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Netflix Beefs Up Its Content and Ratings Warnings

It's meant to help parents, but suddenly Netflix looks a little more like old-fashioned TV.

Big Mouth Season 1 Hormone Monster

“Big Mouth”

courtesy of Netflix

There’s been a recent addition to the Netflix — but viewers may have noticed only if they happened to pay attention to the top left corner of the screen. There, you’ll find a pop-up graphic denoting the show or film’s content rating, bringing the streaming service into line with what broadcast television and cable networks have done for two decades.

Per a blog post written by Mike Hastings, director of enhanced content at Netflix, this is a new initiative meant to improve “some long-standing Netflix features that provide members with the information and tools they need to make wise decisions about what’s right for themselves and for their families”:

In addition, we will also begin displaying more prominently the maturity level rating for a series or film once a member hits play on a title. While these maturity ratings are available in other parts of the experience, we want to ensure members are fully aware of the maturity level as they begin watching. We are also continuing to explore ways to make this information more descriptive and easier for our members to understand with just a quick glance.

Netflix content rating


When we called Netflix for comment, reps referred us to the blog post.

This should quiet critics who believed Netflix had an unfair advantage by not adhering to the same voluntary ratings system as broadcast and cable outlets. Although Netflix rated its programs, it didn’t stamp those ratings on the screen; viewers had to dig around if they wanted content information. Even now, Netflix’s on-screen content ratings are much more subtle, and smaller, than the bugs seen on linear TV.

Among the streaming services, Hulu (owned by traditional media outlets including Disney, 21st Century Fox, and NBC Universal) features content ratings on screen much as broadcast and cable networks do — with large type, in a white or black box, on the upper-left screen.

In recent years, as linear networks (particularly cable) become bolder in running boundary-pushing language and other content, they have even taken the step of running a parental advisory disclaimer before the episode and the actual content rating. (Hulu also does this, but it doesn’t appear that Netflix does anything similar.)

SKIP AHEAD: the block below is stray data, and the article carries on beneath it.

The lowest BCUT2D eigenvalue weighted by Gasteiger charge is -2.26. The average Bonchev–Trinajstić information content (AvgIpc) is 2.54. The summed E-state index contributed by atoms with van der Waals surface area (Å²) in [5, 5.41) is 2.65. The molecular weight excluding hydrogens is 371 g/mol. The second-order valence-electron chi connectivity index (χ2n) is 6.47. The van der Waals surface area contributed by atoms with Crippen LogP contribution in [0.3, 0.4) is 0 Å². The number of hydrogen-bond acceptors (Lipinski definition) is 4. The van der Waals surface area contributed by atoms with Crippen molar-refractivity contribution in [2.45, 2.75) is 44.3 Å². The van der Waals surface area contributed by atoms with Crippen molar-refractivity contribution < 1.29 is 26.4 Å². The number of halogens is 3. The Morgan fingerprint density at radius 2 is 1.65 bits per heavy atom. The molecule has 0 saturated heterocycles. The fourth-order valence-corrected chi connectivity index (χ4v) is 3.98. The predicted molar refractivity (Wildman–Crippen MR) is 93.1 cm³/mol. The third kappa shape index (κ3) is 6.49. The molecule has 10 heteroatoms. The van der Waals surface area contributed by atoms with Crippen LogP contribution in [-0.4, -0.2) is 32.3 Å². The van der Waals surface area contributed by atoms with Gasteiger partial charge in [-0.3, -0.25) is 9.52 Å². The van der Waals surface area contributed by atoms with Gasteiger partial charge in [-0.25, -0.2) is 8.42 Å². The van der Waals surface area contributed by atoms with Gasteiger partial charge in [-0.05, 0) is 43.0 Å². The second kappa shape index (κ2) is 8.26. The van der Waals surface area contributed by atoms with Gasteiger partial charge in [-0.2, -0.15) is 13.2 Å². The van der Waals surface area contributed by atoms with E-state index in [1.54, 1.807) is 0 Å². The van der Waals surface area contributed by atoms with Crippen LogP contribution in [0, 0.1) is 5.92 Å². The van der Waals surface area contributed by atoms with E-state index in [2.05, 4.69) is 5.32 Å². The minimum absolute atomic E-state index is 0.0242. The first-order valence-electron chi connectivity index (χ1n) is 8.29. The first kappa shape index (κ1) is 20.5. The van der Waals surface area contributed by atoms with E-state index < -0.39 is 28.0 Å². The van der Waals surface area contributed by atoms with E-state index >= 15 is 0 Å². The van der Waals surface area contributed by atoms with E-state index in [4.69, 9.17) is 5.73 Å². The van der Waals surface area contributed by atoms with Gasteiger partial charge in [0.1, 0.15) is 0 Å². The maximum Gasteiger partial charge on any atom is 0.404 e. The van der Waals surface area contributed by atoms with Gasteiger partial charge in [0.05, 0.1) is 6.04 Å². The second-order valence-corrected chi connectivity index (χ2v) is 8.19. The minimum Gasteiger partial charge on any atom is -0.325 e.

Also, while most networks — and Hulu — long ago adopted additional disclaimers (such as “V” for “violence,” “S” for “sex” and “D” for “suggestive dialogue”), Netflix hasn’t followed suit.

Hulu content ratings


Netflix’s decision to be more transparent with its content ratings comes as Netflix makes a play to target more family audiences who co-view scripted series like the new “Lost In Space” and unscripted entry “Nailed It.” Some shows, like the comedy “Big Mouth,” are much more mature than they look. Meanwhile, the rise of teen-and-younger shows continues on Netflix; upcoming launches include the Danish post-apocalyptic drama “The Rain” and second seasons of “13 Reasons Why” and “3%”.

It’s worth bringing up those last two shows because while they both star young protagonists, Netflix rates them as TV-MA, which per official US TV parental guidelines means that they are “specifically designed to be viewed by adults and therefore may be unsuitable for children under 17.”

Also, while all series programming on the streaming service use the TV parental guidelines, ratings for films on Netflix vary. Feature films that had theatrical distribution, like “Pirates of the Caribbean: Dead Man’s Chest” (pictured below) use a traditional MPAA rating, even using the full official description: “Rated PG-13 for intense sequences of adventure violence, including frightening images.”

Pirates of the Carribean rating

Unfortunately, there is nothing in the MPAA ratings system to warn viewers for “Johnny Depp being especially extra.”

Screenshot via Netflix

But for nearly all of Netflix’s original films, the service uses TV parental guidelines. For example, the Will Smith-starring “Bright” is rated TV-MA, instead of the likely R rating it would have received from the MPAA. This also extends to films that received a token theatrical release, like Bong Joon-ho’s “Okja” (TV-MA). (“Beasts of No Nation” did get a limited theatrical release in 2015, but was not rated by the MPAA and is listed as “NR” on the service.)

One of the few exceptions to this is Netflix’s “Mudbound,” which was rated R for “some disturbing violence, brief language and nudity.” “Mudbound,” of course, is notably the only Netflix original to receive significant theatrical distribution.

“Superior Donuts” content rating


TV’s parental guidance ratings system was introduced in 1997, after under heavy pressure from government and special-interest groups. The ratings were considered “voluntary,” but came after the 1996 Telecommunications Act required all TV sets to include a “V-Chip” device that could block out programming unsuitable for children. The TV system was loosely based on the much older movie rating system, as late MPAA head Jack Valenti oversaw the birth of both systems. Film ratings continue to stir controversy and charges of censorship, but TV ratings are self-regulated by the industry.

Meanwhile, according to Hastings, other changes at Netflix include a PIN parental control for specific movies and TV shows, which gives “parents and guardians more specific control over what children can watch on the service.” For example, this would mean a parent could make sure their 17-year-old didn’t watch potentially controversial programming like, say, “13 Reasons Why” without their knowledge. It makes Netflix a bit of a narc, but everyone’s gotta grow up sometime.

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